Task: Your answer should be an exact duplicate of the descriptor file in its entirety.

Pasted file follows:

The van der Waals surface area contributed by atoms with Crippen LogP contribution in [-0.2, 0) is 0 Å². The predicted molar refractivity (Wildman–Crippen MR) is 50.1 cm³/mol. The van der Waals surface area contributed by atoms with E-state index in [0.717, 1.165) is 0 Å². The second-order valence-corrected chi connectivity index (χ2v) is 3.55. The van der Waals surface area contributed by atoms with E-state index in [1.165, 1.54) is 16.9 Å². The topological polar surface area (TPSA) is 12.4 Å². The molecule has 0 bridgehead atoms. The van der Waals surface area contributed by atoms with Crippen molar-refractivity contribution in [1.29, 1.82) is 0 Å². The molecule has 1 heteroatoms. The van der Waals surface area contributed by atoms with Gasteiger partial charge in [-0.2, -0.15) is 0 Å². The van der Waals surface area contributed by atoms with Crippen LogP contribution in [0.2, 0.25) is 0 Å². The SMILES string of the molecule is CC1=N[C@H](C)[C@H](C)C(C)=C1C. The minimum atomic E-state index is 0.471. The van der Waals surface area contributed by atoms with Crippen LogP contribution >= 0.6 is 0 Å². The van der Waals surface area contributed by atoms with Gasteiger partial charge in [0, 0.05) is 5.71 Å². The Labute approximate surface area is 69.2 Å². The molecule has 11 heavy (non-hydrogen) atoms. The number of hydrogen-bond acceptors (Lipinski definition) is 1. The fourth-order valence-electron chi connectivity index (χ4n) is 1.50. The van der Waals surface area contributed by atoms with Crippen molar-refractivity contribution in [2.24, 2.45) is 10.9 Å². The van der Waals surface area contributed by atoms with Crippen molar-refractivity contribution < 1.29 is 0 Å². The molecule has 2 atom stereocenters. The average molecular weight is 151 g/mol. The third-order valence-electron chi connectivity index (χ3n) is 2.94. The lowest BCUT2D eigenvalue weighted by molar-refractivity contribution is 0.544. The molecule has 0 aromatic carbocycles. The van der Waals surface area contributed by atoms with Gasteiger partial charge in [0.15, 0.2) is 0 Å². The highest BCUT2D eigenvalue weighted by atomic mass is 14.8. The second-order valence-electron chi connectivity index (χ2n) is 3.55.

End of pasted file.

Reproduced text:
The van der Waals surface area contributed by atoms with Crippen LogP contribution in [-0.2, 0) is 0 Å². The predicted molar refractivity (Wildman–Crippen MR) is 50.1 cm³/mol. The van der Waals surface area contributed by atoms with E-state index in [0.717, 1.165) is 0 Å². The second-order valence-corrected chi connectivity index (χ2v) is 3.55. The van der Waals surface area contributed by atoms with E-state index in [1.165, 1.54) is 16.9 Å². The topological polar surface area (TPSA) is 12.4 Å². The molecule has 0 bridgehead atoms. The van der Waals surface area contributed by atoms with Crippen molar-refractivity contribution in [1.29, 1.82) is 0 Å². The molecule has 1 heteroatoms. The van der Waals surface area contributed by atoms with Gasteiger partial charge in [-0.2, -0.15) is 0 Å². The van der Waals surface area contributed by atoms with Crippen LogP contribution in [0.2, 0.25) is 0 Å². The SMILES string of the molecule is CC1=N[C@H](C)[C@H](C)C(C)=C1C. The minimum atomic E-state index is 0.471. The van der Waals surface area contributed by atoms with Crippen LogP contribution >= 0.6 is 0 Å². The van der Waals surface area contributed by atoms with Gasteiger partial charge in [0, 0.05) is 5.71 Å². The Labute approximate surface area is 69.2 Å². The molecule has 11 heavy (non-hydrogen) atoms. The number of hydrogen-bond acceptors (Lipinski definition) is 1. The fourth-order valence-electron chi connectivity index (χ4n) is 1.50. The van der Waals surface area contributed by atoms with Crippen molar-refractivity contribution in [2.24, 2.45) is 10.9 Å². The van der Waals surface area contributed by atoms with Crippen molar-refractivity contribution < 1.29 is 0 Å². The molecule has 2 atom stereocenters. The average molecular weight is 151 g/mol. The third-order valence-electron chi connectivity index (χ3n) is 2.94. The lowest BCUT2D eigenvalue weighted by molar-refractivity contribution is 0.544. The molecule has 0 aromatic carbocycles. The van der Waals surface area contributed by atoms with Gasteiger partial charge in [0.15, 0.2) is 0 Å². The highest BCUT2D eigenvalue weighted by atomic mass is 14.8. The second-order valence-electron chi connectivity index (χ2n) is 3.55.